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Q&A with AQ: Getting creative with live theatre in a pandemic

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Scott Harman, visiting assistant professor of theatre, talked about what it has been like to keep the stage lights on during a pandemic. Unlike many other programs, Aquinas College Theatre was able to produce its full regular season despite the challenges of the past year. Using green screens, video editing and their own ingenuity, Aquinas students, faculty and staff have been able to maintain as much of the experience of live theatre as possible.

Aquinas College Theatre’s last production of the season, “Now. Here. This. (Flexible Version)” will be available virtually for audiences from April 21-25. Tickets are $5 for single viewer admission and $15 for group viewer admission. Purchase tickets from the AQ Box Office at (616) 456-6656 or at Learn more about Aquinas College Theatre at

This interview was edited for length and clarity.

Q: How are AQ Theatre students handling the transition to virtual performances? 

SH: Theatre is inherently about getting people together into a space. We’ve all mourned that feeling and experience. Once we got through the mourning, the time came to do what theatre artists always do; make the best art we can within the situation we face. Our students have adapted their usual theatrical acting skills to a variety of other media -- voiceover, film, green screen and live on-camera acting. That’s impressive, and shows just how indomitable our theatre students are.

Q: Have virtual performances affected audience attendance?

SH: Our attendance started out much lower than usual, but has grown with each production. No one has known what to expect of pandemic theatre, and we've had to earn the trust of our audiences. Slowly but surely, people are trusting that we can provide access to excellent art even with our limitations. It’s also been great to extend access to our shows to people who wouldn’t normally be able to travel to Aquinas for a live show. Family members of the cast who might not come to Grand Rapids still get to see our work.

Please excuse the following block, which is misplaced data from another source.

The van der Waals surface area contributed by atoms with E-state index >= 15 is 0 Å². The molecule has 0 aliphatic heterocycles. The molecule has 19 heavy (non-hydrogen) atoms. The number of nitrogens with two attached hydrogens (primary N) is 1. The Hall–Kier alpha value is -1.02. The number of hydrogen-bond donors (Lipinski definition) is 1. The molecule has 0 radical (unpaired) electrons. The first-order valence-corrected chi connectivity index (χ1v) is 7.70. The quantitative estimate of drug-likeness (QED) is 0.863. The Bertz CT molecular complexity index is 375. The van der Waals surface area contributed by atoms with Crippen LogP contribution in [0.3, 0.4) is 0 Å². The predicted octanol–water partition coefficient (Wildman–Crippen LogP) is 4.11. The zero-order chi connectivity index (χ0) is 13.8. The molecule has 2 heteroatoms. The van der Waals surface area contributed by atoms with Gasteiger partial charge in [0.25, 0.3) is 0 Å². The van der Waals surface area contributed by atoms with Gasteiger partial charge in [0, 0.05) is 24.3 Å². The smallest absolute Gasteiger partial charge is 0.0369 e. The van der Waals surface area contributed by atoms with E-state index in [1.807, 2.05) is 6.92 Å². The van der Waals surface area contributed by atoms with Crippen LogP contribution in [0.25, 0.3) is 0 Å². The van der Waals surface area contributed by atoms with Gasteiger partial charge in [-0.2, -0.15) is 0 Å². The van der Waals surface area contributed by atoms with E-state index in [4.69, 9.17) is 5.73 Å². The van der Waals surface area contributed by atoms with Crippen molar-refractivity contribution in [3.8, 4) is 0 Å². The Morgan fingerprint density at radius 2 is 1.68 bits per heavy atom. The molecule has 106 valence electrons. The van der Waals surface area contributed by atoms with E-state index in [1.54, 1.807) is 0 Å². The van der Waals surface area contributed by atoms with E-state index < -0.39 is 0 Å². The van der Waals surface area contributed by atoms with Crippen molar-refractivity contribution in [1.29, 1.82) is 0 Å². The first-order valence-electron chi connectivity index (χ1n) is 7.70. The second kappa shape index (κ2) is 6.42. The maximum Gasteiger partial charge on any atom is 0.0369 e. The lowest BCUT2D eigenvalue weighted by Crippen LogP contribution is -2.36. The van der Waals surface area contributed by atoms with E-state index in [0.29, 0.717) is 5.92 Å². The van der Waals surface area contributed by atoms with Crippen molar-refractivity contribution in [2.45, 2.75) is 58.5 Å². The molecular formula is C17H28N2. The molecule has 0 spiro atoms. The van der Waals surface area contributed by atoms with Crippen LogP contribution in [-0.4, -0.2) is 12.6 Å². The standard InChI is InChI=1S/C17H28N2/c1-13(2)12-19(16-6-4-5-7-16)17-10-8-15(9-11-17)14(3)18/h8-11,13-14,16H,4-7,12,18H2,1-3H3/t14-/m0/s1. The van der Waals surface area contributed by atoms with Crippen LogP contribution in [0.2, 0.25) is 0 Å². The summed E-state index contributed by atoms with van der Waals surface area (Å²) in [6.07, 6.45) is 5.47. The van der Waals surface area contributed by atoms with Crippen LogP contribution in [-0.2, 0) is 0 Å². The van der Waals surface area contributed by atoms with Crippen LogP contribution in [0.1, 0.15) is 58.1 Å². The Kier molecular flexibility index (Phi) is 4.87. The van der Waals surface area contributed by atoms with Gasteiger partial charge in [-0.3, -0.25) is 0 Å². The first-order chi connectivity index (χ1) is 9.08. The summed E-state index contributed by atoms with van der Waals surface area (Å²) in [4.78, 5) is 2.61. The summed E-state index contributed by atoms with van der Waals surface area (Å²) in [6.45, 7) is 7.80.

Q: What were the biggest challenges the theatre students and faculty had to overcome with this new way of performing?

SH: The challenges don’t stop. We are in many cases using technology that isn’t designed for what we are doing. We’ve done two shows on Zoom -- a play that we wrote called “One of Our Own” and a monologue play for women titled “Sez She.” Both plays were structurally able to work well on Zoom -- one of them was written for the medium, after all -- but that was only the beginning of our challenges. For example, any conversation on Zoom has just a little bit of lag. You have to stop and think through how to adapt to the medium so that the audience gets the experience we’re going for, then once you figure that out, you have to figure out how to get music to play, and then you have to sort out the right lighting to use with green screens. Everything that we have taken for granted has to be rethought.

Q: Were you forced to abandon any previously planned plays because the challenges were just too much?